For some, when they find themselves in a hole, just keep digging. When Starvation Alley finds themselves in a hole, they grow cranberries. While a cranberry bog isn’t a metaphorical hole, rather an acre or so of land, set just above the water table reinforced by earthen dikes, there should be some analogy akin to lemons and lemonade. If only cranberries were better understood, it would work as a trope better.
When people think about cranberries it revolves around two uses: If you are a traditionalist, cranberries, particularly relish, serves as an anchor of the holiday table. For the pluralistic, urban living populations, cranberries mean Cosmopolitans, in this case, the cocktail; possibly some other cocktail. Even with the average consumption up to 2.3 pounds per citizen, mostly in the form of juice, cranberries could use a higher profile, Starvation Alley is here to help with that.
In 2008, John and Debbie Oakes purchased 60 year old cranberry bogs on the Long Beach Peninsula, just across the Columbia from Astoria. In 2010, the Oakes’ son, Jared and his partner, Jessika Tantisook, took over management of the farm. Beginning with the 2011 growing season, Oakes and Tanitsook began the three year transition resulting in the farm becoming the only certified organic cranberry farm in Washington State and the closest organic grower to the Portland Metro Area.
The organic certification is just part of a new way of approaching a very old crop in the pacific NW. Starvation Alley doesn’t sweeten their product. Their cranberries are frozen, unthawed in small batches and cold pressed. This method allows for tangy, nuanced flavors to shine through, making what Starvation Alley’s Alana Kambury calls, “Garnet gold; a product that stands on it’s own without sweeteners, juices or diluting.”
On the business side, Tantisook and Oakes recently filed paperwork to become a Social Purpose Corporation. So few people grow cranberries organically there isn’t a large repository of knowledge, data or best practices. Starvation Alley is working to change that, along with the SPC designation, they’re helping with two area farms transition to organic methods and they’re teaming up with Bainbridge Graduate Institute, where 3 of the Starvation’s team members earned MBAs in Sustainable Systems. These partnerships allow the enterprise to share their knowledge, failures and successes; providing information so farmers can, according to Kambury, “improve their livelihoods while helping them make more environmentally and socially minded farming decisions.”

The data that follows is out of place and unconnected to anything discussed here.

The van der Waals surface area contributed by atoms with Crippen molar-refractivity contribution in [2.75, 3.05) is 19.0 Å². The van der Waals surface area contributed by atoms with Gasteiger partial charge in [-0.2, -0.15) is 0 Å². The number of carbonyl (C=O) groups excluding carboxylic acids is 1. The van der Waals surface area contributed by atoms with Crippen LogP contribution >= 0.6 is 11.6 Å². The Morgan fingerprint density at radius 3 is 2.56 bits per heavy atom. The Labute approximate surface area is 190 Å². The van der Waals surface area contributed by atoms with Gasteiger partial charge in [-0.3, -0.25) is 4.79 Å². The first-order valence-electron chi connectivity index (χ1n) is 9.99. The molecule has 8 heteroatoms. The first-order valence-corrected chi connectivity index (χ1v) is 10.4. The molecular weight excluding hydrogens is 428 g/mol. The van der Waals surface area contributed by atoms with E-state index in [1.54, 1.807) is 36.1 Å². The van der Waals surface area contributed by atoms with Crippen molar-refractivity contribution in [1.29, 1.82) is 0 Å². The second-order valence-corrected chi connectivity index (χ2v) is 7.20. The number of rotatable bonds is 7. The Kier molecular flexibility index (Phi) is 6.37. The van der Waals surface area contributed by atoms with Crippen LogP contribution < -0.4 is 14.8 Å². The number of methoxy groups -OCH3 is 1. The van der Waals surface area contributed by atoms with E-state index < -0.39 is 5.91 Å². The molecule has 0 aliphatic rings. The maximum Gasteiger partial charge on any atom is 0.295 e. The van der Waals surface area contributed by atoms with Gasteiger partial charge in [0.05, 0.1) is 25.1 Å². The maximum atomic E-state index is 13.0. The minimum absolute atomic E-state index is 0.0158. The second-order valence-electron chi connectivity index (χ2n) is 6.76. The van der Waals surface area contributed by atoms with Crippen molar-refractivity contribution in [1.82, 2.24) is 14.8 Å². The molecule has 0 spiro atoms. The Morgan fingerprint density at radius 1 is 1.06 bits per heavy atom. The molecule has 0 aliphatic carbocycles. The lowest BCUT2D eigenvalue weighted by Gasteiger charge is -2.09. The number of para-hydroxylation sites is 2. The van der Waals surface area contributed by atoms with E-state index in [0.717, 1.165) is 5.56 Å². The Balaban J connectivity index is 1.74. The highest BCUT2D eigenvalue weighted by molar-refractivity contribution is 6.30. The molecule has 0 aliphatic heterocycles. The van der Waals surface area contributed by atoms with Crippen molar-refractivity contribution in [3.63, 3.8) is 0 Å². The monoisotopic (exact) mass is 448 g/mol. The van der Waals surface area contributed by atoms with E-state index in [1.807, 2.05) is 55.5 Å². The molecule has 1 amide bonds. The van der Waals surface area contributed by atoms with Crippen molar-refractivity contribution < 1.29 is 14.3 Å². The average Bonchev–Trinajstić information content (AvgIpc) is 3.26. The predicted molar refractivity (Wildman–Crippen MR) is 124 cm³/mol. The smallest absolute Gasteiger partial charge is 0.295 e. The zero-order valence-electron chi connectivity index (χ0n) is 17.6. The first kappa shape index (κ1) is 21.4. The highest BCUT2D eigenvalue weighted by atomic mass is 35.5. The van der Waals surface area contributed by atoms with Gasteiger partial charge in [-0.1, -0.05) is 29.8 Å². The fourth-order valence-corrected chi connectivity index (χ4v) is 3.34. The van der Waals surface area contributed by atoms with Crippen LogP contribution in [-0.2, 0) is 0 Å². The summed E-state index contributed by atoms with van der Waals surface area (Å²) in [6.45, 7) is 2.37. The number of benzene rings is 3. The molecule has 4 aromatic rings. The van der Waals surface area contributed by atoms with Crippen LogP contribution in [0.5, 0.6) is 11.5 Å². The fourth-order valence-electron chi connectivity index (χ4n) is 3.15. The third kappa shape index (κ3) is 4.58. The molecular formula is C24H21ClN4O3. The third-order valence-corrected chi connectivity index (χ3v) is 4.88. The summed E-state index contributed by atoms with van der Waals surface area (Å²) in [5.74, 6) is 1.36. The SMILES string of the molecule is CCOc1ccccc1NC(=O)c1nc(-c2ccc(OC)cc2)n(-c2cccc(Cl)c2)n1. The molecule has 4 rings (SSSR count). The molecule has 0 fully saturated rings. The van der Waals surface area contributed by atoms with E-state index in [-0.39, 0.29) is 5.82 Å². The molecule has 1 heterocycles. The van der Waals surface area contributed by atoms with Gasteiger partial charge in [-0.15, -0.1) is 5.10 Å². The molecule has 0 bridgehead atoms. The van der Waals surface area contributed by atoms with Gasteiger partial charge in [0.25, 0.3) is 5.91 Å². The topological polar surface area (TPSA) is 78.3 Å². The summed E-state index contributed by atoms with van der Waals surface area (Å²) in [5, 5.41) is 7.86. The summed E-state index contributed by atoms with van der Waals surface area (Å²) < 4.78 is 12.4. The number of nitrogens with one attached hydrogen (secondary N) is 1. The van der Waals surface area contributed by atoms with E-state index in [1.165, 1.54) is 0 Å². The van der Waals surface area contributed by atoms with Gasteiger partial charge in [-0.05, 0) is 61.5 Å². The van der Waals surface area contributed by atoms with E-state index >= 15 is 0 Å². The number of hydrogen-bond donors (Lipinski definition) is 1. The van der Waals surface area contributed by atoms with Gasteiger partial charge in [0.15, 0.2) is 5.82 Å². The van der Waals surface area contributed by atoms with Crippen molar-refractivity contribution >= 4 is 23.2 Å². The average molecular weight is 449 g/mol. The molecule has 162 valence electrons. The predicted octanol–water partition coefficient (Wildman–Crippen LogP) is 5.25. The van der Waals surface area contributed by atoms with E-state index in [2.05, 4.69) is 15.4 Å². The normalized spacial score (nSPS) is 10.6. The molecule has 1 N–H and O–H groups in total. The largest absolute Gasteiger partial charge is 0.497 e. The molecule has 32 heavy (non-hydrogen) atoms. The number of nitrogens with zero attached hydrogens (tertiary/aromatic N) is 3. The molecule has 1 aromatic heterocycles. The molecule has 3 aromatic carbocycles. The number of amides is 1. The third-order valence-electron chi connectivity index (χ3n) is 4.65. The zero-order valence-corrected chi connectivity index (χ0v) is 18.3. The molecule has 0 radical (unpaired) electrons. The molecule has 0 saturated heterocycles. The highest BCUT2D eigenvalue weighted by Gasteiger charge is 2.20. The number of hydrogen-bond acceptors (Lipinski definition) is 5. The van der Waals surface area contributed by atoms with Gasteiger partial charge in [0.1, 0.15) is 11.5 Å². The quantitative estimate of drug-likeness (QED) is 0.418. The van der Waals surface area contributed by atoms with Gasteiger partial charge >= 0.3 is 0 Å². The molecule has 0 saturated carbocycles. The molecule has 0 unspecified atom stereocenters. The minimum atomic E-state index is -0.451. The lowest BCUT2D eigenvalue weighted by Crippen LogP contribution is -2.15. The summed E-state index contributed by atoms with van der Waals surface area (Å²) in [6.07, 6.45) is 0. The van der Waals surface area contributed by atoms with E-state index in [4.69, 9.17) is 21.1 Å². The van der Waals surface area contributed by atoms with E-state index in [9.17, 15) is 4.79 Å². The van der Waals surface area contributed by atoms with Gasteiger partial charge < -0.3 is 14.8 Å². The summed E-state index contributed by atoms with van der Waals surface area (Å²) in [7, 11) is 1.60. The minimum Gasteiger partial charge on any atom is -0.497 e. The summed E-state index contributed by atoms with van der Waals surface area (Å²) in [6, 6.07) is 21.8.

Since so little is known about cranberries, I’d be remiss if I didn’t point out the crop is not hydroponically grown. Cranberries develop just on land, the evergreen shrub the berries grow on actually needs moderately acidic soil to thrive, not water. Bogs are usually flooded for harvest, but not always, growers can dry harvest berries using an Edward Scissorshandsish rake. This method is highly labor intensive and not as photogenic – As a flooded bog is a photo composition waiting to happen: The berries are crimson, set off against opaque water and autumnal browning, the setting is the agricultural equivalent of a super model – just point and click and everything around the lens looks better. Starvation Alley employs a wet harvest. At Starvation Alley the fields are flooded twice, once early in the season for pest control and second time for harvest – ripe berries float to the surface where they are harvested.
So far their efforts have been well received. Edible Portland have nominated the farmers as Food Heroes. Starvation Alley’s juices can be found on the cocktail lists of many of the NW’s hotspots (keep track of where to get that pluralistic, urbane cocktail here) and with their appearance at the PSU Farmers Market (and soon the King Market), they’re able to share their passion and creative approach to cranberries with thousands of food lovers every week.